December’s meeting focused on the struggles of money around the holidays. Gift-giving, it seems, has taken on a whole different tone in the last few decades from being an act of enjoyment and pleasure to being act act of drugery and dread. No where in life do emotions and money collide more than around the holidays (except weddings, that’s a whole other post).
A few things we discussed:
– Does anyone need more stuff?
– Home made gifts
– Experience gifts
– Yankee Exchange
– Modern family situations
– Food & drink
– How to respond when everyone arrives wondering what they can do to help
With programs from “Hoarders: Buried Alive”, “Clean House,” and “Clean Sweep,” it is clear that we do NOT need more stuff. And yet, some people have a vision of a LOT of (tangible) presents under the tree and simply cannot shake that vision; anything less means that the holidays are somehow a failure… and that they are somehow a failure. This is NOT holiday spirit!
I suggest taking some time to think about where this image comes from. Perhaps you didn’t get a lot of toys as a kid and feel a need to shower your kids to make up for it.
For some, having expensive, brand-name items helps them feel good about themselves. “I have (x) therefore I am (y),” (fill in the blanks for homework, you’ll be amazed).
Maybe wrapping up nice compliments written on some lovely paper can be boxed up and wrapped to help you satisfy your need for lots of packages without maxing your credit card or necessitating the hiring of a home organizer.
Oh boy, this is a tough one for those of us who are parents. If you’re struggling financially, obtaining gifts can be especially pressure-filled when you have younger children. Bear in mind that most young children have attention spans that are very, very short. You can purchase a few inexpensive gifts and package up what’s been forgotten under the tree for next year! Seriously, they probably won’t notice.
Home made gifts
Gift-giving can be a bit of an ego trip. When the giver is more focused on the attention s/he gets for giving a gift than the recipient’s joy, there is a problem. This can be remedied by making something using your own unique talents and skills. My brother-in-law is an excellent woodscrafter and makes an ornament for his neighbor every year; they are legendary! My sister makes soap with essential oils and goat’s milk and a friend and I made those cookie-mix-in-a-jar sets for teachers and neighbors. Relatively inexpensive and full of care, home-made gifts help convey the true spirit of giving.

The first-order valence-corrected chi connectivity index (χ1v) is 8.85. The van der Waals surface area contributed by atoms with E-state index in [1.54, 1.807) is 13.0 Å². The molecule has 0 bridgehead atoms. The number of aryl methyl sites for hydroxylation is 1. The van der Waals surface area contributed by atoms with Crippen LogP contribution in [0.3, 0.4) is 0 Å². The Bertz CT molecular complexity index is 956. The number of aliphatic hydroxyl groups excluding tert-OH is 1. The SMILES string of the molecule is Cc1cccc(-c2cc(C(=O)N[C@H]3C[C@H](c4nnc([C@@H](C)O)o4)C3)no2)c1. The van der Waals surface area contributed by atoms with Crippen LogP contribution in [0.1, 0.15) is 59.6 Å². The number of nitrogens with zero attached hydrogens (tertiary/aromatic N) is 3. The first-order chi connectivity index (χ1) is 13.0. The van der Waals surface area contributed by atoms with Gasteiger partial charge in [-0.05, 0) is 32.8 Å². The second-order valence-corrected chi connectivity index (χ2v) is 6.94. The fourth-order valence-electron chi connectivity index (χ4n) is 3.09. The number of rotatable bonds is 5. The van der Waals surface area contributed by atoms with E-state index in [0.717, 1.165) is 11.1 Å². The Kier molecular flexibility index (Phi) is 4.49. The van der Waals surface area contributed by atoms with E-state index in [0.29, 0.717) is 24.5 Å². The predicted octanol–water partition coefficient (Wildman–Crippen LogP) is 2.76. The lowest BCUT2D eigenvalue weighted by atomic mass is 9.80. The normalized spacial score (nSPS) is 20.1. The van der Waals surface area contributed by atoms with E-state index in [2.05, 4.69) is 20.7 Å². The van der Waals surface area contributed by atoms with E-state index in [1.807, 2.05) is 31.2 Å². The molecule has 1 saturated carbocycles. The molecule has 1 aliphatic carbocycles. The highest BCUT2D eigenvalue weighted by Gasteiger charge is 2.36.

Rather than thing-gifts, how about do-gifts?
Life is a series of experiences, and we all desire more good experiences. Like home made gifts, experience gifts can be inexpensive and meaningful because you’re thinking about what your loved one would most enjoy; be it a day sledding followed by cocoa, a trip to the art gallery and coffee and treats at a local cafe, the botanical gardens followed by tea, etc. Your loved one wants your time and attention; experience gifts provide that.
If you have a group of people (family and/or friends) who gather and you don’t want to exchange gifts per se, you can do the Secret Santa thing or try the Yankee exchange. Hilarious and telling, a well done exchange can allow everyone to get something (agree on a dollar amount) without everyone trying to figure out what the others would like to have.
Modern family situations
With second and third and more marriages and children from different relationships, buying gifts for the kids can be especially troubling (typically one ex-spouse is better off financially than the other). The less-financially-comfortable parent cannot win this battle with her/his wallet. And do you really want to encourage your children to focus solely on their wants?
Break free from this by doing a lot of detective work when getting ideas for gifts for your kids so that you can find something unique and within your budget. Let these five words (“unique and within my budget”) be your guide.
What we envision and what we know/think/suspect our family and friends envision for the holidays can sometimes clash and this is why we experience such stress at the holidays. Meeting not only our own expectations but those of others can leave us feeling depleted (rather than inspired). If it is possible (and I know it’s not always possible), have a holiday game of “What I wish the holidays were like,” allowing every person her/his say. This could be very telling and help you all create new traditions that meet the emotional needs of everyone.
Food & drink
In most cultures, the holidays are defined not only by gifts but by the type and amount of food and drink. The type of food is easy, traditional fare gives the holidays the structure and nostalgia we all enjoy; it’s the amount that can be a problem. No one DARE run out of food and of course no one drinks the same kind of wine, beer, or soda so you may feel as if you MUST procure ten different versions of each. This is not necessarily enjoyable and can be very expensive. If you end up spending money you don’t have to appease certain family members, you’ll only end up resentful (especially if you end up not needing or using the leftover cans/bottles). Offer only what you want and can afford to offer. Uh Oh!! There it is….we don’t want anyone to know that we cannot always spend money on ten different kinds of soda. Think on that a bit.
Idea: Maybe find a good recipe for a punch (with and without alcohol) and make that your traditional holiday beverage.
“What can I do to help?”
“Oh … ahh….wait a miinute I just have to get this out of the oven…just make yourself comfortable…” as you scramble around your kitchen. My sister Jill came up with a great idea: Put each and every task on a sticky-note and put the notes on the inside of a cabinet or closet door. When anyone asks, direct them to the door with a “Thank you so much, pick a sticky note from that door.”